In order to investigate the second-harmonic based spin-torque efficiency and the SOT switching properties, we also deposit perpendicular magnetic anisotropy (PMA) Co on top of the PtRh alloy. The film structure of thermally oxidized Si substrate/Ta (2)/PtxRh1−x (6)/Co (0.8)/Pt (0.3)/MgO (2)/Ta (1.5) (thicknesses in nanometers, x = 0, 0.1, 0.2, 0.3, 0.4, 0.5, 0.6, 0.7, 0.8, 0.9, and 1) is prepared. Then, the films are annealed at 300 °C with an external field of 5 kOe applied perpendicular to the films for 0.5 h in order to enhance the PMA of the Co layer. After that, the films are fabricated into Hall-bar devices with a channel width of 10 µm using optical lithography and Ar etching, and the electrodes are patterned using lithography and lift-off processes.
Figure 1(a) shows the XRD characterization results of the thermally oxidized Si substrate/Ta (2)/PtxRh1−x (20) (thicknesses in nanometers, x = 0, 0.1, 0.2, 0.3, 0.4, 0.5, 0.6, 0.7, 0.8, 0.9, and 1). With the increase in Rh concentration, the (111) peak of the PtRh alloy shifts from 39.5° to 41.1° and the peak intensity also decreases. Utilizing Bragg’s law, the lattice constant (c) of Pt and Rh are determined to be 3.951 and 3.804 Å, respectively, which is comparable to the lattice constant of bulk Pt (3.924 Å) and Rh (3.803 Å). The resistivity of 6 nm thick PtRh films as a function of the Pt composition (x) measured by the four probe method is shown in Fig. 1(b).
Figure 2(a) shows the schematic of ST-FMR devices and the measurement configuration. A rf current is applied to devices, and an external field is simultaneously swept in the xy plane with an angle of 38° with respect to the x direction.27,30,37 The rf charge current generates a transverse rf spin current in PtxRh1−x, which is injected into the adjacent Py layer and exerts oscillating SOTs on the Py magnetic moments. At the same time, the additional dc current can also generate spin currents and exert SOT on Py, which modifies the resonance field Hres and effective damping αeff = |γ|/(2πf)·(W − W0). Here, γ is the gyromagnetic ratio, f is the rf current frequency, W is the linewidth, and W0 is the inhomogeneous linewidth broadening. These torques together with the Oersted field cause the precession of Py magnetization, and the anisotropic magnetoresistance of the device also oscillates with the same frequency. As a result, the oscillating resistance and charge current produce a dc mixing voltage (Vmix), which is detected by a lock-in amplifier. We apply rf currents with a fixed frequency of 4–6.5 GHz and a nominal microwave power of 13 dBm to ST-FMR devices while sweeping the external field (Hext) from −1.1 to 1.1 kOe.
Typical ST-FMR dc mixing voltages for Pt0.9Rh0.1/Py samples are shown in Fig. 2(b). Figure 2(c) shows that the Hres and f follows the Kittel equation , where Meff is the effective magnetization. We extract the Meff of 0.665 T. The effect of dc current on the ST-FMR data is shown in Fig. 2(d), and the linewidth decreases (increases) and the resonance field increases (decreases) after applying 2 mA (−2 mA) dc current. Figure 2(e) depicts the linear relationship between the linewidth W and dc current. The effective damping-like spin-torque efficiency can be calculated by ,11,33,50 where e is the electron charge, μ0 is the vacuum permeability, ℏ is the reduced Planck constant, Ms and tF are the saturation magnetization and layer thickness of Py, φ denotes the external field direction with respect to the x direction, and jPtRh is the current density passing through the PtRh layer. We find that the effective damping-like spin-torque efficiency of Pt0.9Rh0.1 is 0.081 ± 0.008.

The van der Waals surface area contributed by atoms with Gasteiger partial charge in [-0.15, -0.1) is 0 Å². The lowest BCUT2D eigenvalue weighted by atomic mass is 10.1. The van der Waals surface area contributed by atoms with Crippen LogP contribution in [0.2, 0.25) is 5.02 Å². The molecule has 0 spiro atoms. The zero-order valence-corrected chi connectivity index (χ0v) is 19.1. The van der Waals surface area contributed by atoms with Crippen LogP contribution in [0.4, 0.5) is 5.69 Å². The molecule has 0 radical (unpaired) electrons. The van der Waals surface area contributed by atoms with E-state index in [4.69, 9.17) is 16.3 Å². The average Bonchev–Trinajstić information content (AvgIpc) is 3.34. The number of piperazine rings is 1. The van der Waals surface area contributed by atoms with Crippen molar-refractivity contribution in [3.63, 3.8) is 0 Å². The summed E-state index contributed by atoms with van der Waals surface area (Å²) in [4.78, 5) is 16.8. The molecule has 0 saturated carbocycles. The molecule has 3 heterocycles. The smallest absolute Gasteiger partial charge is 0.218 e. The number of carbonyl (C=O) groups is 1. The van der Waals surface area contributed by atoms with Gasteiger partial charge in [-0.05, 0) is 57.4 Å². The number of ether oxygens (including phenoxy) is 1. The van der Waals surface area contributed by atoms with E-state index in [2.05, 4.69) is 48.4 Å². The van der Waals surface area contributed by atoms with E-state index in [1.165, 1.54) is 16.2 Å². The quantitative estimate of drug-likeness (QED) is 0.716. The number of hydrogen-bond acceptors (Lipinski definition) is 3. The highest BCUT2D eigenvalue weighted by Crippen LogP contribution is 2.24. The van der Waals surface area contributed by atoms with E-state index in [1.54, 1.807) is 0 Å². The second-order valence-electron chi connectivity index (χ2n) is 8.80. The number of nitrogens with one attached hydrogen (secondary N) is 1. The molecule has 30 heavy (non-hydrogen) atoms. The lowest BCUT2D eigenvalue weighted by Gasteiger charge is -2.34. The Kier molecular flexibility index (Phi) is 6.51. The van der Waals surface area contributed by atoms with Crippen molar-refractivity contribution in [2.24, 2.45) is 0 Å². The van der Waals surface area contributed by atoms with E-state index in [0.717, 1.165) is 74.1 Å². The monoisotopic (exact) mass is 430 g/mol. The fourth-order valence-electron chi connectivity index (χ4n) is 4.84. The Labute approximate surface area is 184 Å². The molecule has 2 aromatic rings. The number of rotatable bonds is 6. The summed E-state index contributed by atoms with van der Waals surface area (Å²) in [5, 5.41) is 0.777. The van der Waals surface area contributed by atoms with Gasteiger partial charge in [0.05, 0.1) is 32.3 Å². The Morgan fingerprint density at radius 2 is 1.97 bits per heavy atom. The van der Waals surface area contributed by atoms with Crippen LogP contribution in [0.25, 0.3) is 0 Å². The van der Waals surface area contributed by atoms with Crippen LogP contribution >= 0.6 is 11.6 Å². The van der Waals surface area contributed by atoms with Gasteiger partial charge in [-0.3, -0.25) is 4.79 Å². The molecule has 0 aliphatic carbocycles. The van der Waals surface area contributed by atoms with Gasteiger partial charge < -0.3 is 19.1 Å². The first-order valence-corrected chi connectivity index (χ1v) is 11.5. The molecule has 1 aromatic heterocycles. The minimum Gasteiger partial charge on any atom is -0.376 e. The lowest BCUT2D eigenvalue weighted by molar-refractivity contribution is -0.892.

The field-like torques generated by the dc current together with the dc current induced Oersted field shift the resonance field as shown in Fig. 2(f). The dc current induced Oersted field is calculated by Ampère’s law, HOe = 0.5jPtRhtPtRh, where tPtRh is the thickness of PtRh. By subtracting the contribution from the Oersted field, the effective field-like spin-torque efficiency can be obtained by , where HFL is the field-like effective field extracted from the shift of the resonance field by subtracting the contribution of the Oersted field.50 We find that the effective field-like spin-torque efficiency of Pt0.9Rh0.1 is 0.017 ± 0.002. The calculated ξDL and ξFL are shown in Figs. 2(g) and 2(h), respectively, with different compositions. For pure Rh and Pt, the ξDL is 0.038 ± 0.006 and 0.074 ± 0.006, respectively. The ξDL of the PtRh alloy increases up to 0.081 ± 0.008 for Pt0.9Rh0.1. The ξFL increases from 0.005 ± 0.004 for pure Rh to 0.018 ± 0.003 for pure Pt.
We then investigate the second harmonic based ξDL of PtRh/Co. The device structure and measurement setup are depicted in Fig. 3(a). Utilizing the anomalous Hall effect (AHE), we can detect the PMA of the samples. We apply the current of 0.5 mA and measure the Hall voltage while sweeping the external field along the z and x directions. As shown in the left column of Fig. 3(b), for samples with x ≥ 0.3, the square AHE loops obtained by sweeping the external field along the z direction (Hz) indicate good PMA of the Co layer. On the other hand, samples with x ≤ 0.2 show in-plane anisotropy (IPA). When the in-plane magnetic field (Hx) is large enough to align the magnetization on the xy plane, the AHE resistance approaches zero in the right column of Fig. 3(b), as the AHE resistance is proportional to the z component of Co magnetization. The saturation field with Hx can be used to estimate the anisotropy field, which increases with an increase in the Pt composition. We extract the coercive field (Hc) and AHE resistance (RAHE) summarized in Fig. 3(c). With the increase in Pt concentration, both Hc and RAHE tend to increase overall.